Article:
The gd-sprest-js library has various webpart templates available. This example will use the list webpart template to allow the list to be configured by the user. Below are the webpart properties we will use in this example.
* odataQuery – (Optional) Setting the ODATA query to order by the “Title” field
* cfgElementId – The id of the configuration element.
* elementId – The id of the webpart element to render to.
* onRenderItems – The render list items event. We will use the fabric “List” component to render the item “Title” and “ID” properties.

<div id="demo"></div>
<div id="demo-cfg" style="display:none;"></div>
<script src="https://cdn.rawgit.com/gunjandatta/sprest-js/master/dist/gd-sprest-fabric.min.js"></script>
<script type="text/javascript">
    SP.SOD.executeOrDelayUntilScriptLoaded(function() {
        $REST.JS.WebParts.WPList({
            odataQuery: {
                OrderBy: ["Title"]
            },
            cfgElementId: "demo-cfg",
            elementId: "demo",
                        wpClassName: "fabric",
            onRenderItems: function (wpInfo, items) {
                var listItems = [];

                // Parse the items
                for (var i = 0; i < items.length; i++) {
                    // Add the item
                    listItems.push($REST.JS.Fabric.Templates.ListItem({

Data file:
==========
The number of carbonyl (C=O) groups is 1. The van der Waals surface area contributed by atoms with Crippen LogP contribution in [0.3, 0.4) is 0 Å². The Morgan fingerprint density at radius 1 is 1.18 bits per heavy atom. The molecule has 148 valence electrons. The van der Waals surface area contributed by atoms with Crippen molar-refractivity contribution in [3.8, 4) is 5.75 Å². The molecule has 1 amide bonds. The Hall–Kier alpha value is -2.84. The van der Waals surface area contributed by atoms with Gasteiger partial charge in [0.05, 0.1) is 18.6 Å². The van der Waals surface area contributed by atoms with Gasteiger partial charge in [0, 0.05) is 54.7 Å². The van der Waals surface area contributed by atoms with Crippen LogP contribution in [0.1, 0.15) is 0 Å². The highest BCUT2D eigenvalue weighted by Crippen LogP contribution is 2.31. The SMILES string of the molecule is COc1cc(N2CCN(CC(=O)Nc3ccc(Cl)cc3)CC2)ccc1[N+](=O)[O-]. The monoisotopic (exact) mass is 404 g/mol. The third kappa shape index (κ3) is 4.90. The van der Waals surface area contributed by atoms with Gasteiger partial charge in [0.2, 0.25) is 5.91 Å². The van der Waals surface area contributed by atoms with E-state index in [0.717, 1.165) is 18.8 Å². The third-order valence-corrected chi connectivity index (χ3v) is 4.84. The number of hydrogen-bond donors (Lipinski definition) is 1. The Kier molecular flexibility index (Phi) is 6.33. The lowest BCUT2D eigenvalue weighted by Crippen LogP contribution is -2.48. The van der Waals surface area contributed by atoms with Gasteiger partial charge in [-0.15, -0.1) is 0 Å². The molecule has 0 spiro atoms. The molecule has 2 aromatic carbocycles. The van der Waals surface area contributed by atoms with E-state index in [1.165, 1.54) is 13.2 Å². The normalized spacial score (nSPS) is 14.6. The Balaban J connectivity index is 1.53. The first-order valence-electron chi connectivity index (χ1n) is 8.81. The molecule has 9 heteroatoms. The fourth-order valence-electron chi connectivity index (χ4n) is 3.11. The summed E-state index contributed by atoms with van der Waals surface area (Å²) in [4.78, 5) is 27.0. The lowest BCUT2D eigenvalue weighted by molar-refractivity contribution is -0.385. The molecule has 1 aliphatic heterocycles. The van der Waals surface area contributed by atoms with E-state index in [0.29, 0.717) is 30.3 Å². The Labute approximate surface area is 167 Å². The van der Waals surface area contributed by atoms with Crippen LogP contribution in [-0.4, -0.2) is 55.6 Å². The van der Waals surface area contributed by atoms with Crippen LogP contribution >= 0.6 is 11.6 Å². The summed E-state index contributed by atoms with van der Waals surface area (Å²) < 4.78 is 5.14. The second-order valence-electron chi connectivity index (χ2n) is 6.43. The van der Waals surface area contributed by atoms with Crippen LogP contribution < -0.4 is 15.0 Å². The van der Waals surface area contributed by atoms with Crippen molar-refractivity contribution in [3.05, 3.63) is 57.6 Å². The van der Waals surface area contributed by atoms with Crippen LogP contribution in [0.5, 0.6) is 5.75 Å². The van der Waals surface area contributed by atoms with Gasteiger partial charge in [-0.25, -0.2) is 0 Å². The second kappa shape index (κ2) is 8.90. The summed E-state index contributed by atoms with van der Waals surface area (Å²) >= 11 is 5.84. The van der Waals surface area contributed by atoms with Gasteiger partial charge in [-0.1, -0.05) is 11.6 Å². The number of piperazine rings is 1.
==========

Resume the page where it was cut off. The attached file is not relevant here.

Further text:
primaryText: items[i].Title,
                        metaText: items[i].Id
                    }));
                }

                // Render the list
                $REST.JS.Fabric.List({
                    el: wpInfo.el,
                    items: listItems
                });
            }
        });
    }, "gd-sprest-js.js");
</script>

If you are not referencing the file from github, update the src location to the file in step 1.
The gd-sprest libraries are available through the $REST global variable.
It’s optional to use the SP.SOD.executeOrDelayUntilScriptLoaded method, but wanted to demonstrate that it’s available.
5) Save the page, so the code and html is saved.

Step 3 – Configure the WebPart

The last step is to configure the webpart. Since we are using the list webpart template, there is no need to write code to reference the list in the current or other webs.
1) Edit the page and you will see a configuration button

2) Clicking on the configuration button will display a panel to configure the webpart.

3) For this example, I’ll use the “Dev” list. Click on the list dropdown and click on “Save”.

Optional – You can set the relative web url to another site, and select a list from a different web. Click the “Refresh” button to reload the lists dropdown.

4) After the page saves the webpart data, stop editing and view the list data.

Conclusion

I hope you found this demo useful. Now that we have covered a basic JavaScript example, lets jump over to other examples using the modern web stack. The next post will give an example of creating this in TypeScript.

1 thought on “SharePoint 2013 Modern WebPart”

Leave a Reply

Your email address will not be published. Required fields are marked *